The letters “I-P-O” have been flying off investors’ tongues lately, thanks largely to a little birdy nested in San Francisco. After this company took flight to much fanfare and a 75% gain, some investors were hot to find the next shiny new company. After all, who doesn’t want to be one of the first in on the next Apple? Think of the dazzling returns—and the bragging rights! But investors zeroing in on IPOs may end up losing sight of a larger issue: A portfolio’s success shouldn’t depend on the performance of a single stock. Doing so treats investing like a sprint, rather than the marathon it is.
If you try the sprint, it’s exceedingly tough to win. For one, as the old saw says, IPO stands for, “It’s probably overpriced.” Consider the primary reason a company decides to go public: to raise capital from investors. The initial share price determines the payout, so it’s in the company’s interest for the offering price to be as high as possible without crimping demand.
This offering price is what the media highlights. However, individual investors rarely buy shares at this price (or if they do, the number they receive is ordinarily tiny). Underwriting banks usually give preference to their own preferred clients along with institutional investors. Typical individual investors are much likelier to purchase an IPO after the stock has started trading on the secondary market.
There, sentiment can quickly create a high premium on IPOs. For example, let’s say a particular company—Energy Company X—is garnering a lot of buzz. You see headlines proclaiming it’s hot … exciting … people “in the know” sing about its potential. They’re everywhere! Which makes it a virtual certainty many other investors will see the same reports and want to get in on Energy Company X ASAP. Since the market is an auction place, you all compete for the same shares, and they go to the highest bidder, which pushes the price up—not for any sound fundamental reason, just because of the hype. Buying in when hype is hottest means you’re likely paying a premium for no great reason.
So why would an investor make an oversized bet in a company with no track record and, in some cases, no profits? Many just cling to the belief pursuing IPOs will eventually lead to that one magic company that yields super-duper returns—basically treating investing like a get-rich-quick scheme. But this assumes one stock (1!), chosen solely for its potential, can immediately make you set for life. Sure, some IPOs may eventually become awesomely profitable investments—the success stories are out there—but many won’t either. And the return on investment may not be as quick as expected—will you remain patient enough to be a part of that success story?
Let’s take a real-life example. A company has an IPO in August 1988, opening at $9.38 a share, and you buy in the first day. Here’s the performance for the next 24 months:
Source: Yahoo! Finance and FactSet Data Systems. Returns calculated using adjusted closing price from August 18, 1988 - August 17, 1990.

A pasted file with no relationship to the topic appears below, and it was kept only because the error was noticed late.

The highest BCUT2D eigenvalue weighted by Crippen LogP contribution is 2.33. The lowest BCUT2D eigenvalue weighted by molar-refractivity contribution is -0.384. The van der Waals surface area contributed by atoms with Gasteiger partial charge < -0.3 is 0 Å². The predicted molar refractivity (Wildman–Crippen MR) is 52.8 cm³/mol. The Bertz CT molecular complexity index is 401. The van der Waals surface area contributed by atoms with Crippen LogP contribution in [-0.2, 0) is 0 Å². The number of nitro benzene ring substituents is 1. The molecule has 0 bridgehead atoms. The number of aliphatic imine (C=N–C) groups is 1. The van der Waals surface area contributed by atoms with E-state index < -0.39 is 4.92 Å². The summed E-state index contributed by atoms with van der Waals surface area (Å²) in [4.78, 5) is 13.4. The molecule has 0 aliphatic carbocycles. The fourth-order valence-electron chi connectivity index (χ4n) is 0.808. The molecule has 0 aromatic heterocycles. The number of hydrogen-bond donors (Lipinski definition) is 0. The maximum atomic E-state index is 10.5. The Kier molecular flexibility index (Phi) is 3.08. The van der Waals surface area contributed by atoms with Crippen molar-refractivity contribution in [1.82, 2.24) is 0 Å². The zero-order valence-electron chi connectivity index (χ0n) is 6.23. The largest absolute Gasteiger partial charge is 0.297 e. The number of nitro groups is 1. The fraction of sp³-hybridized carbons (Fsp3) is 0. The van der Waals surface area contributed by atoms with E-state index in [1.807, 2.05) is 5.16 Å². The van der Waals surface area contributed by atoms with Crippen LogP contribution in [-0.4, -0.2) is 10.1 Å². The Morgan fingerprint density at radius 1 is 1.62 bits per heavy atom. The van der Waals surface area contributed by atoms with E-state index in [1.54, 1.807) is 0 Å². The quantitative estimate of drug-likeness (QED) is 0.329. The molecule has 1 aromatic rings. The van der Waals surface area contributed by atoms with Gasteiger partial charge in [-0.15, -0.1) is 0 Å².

Imagine buying into this company solely because of its “potential” and then watching it fall by 33% for the next year and a half while the S&P 500 Total Return index rose 35%! Could you stomach watching this one company fall precipitously while markets were generally up big? Especially when you bought in solely because you expected an immediate pop? If you’re like most investors, probably not—think of all the other opportunities for gains!
Sometimes, selling is the right move. But other times, patience pays. It sure did for this mystery company. What was it? The stock to own during the 1990s: Dell. By the time it hit its all-time high on March 23, 2000, after years of split after split, the stock had returned an astounding 62,378% since its IPO.
Throughout the Tech bubble, many investors went on the hunt for “the next Dell,” but the vast majority missed. And even if they didn’t, few recalled Dell’s less-than-glorious rookie year and went instead for stocks they thought would hit it big immediately—and bought quite a few stinkers. Of the 154 companies that debuted in the bubble’s final three months, 15 are still listed. Investors kicking the tires on IPOs because they’re trying to “find the next Dell” will probably not get their dream returns immediately, if at all. Attempting to do so is like trying to win the lottery—and, as government regulators frequently warn, the lottery “should be considered a form of entertainment and should not be played for investment purposes.” Investing is a long journey toward goals and objectives, in my view.
And when you slow down and think about it, how much are you really going to put into a stock that just debuted? Concentration is risky, whatever the company. Would you put most or your entire portfolio into one Japanese Tech stock? Or one American Healthcare company? Or one Eastern European manufacturer? I wouldn’t think so. You’d want to diversify to reduce risk, just in case, especially if you need this money for the long term. Same with IPOs! Even if you pushed it, putting 5% of your portfolio into one IPO, it likely wouldn’t move the needle. If it worked out, it would help, but it wouldn’t make or break your total return.
So if you got in on Dell, Apple or some other superstar stock before everyone else, kudos to you! You hit a homerun! But investors don’t need the home run to achieve long-term growth. Singles and doubles win ball games, too.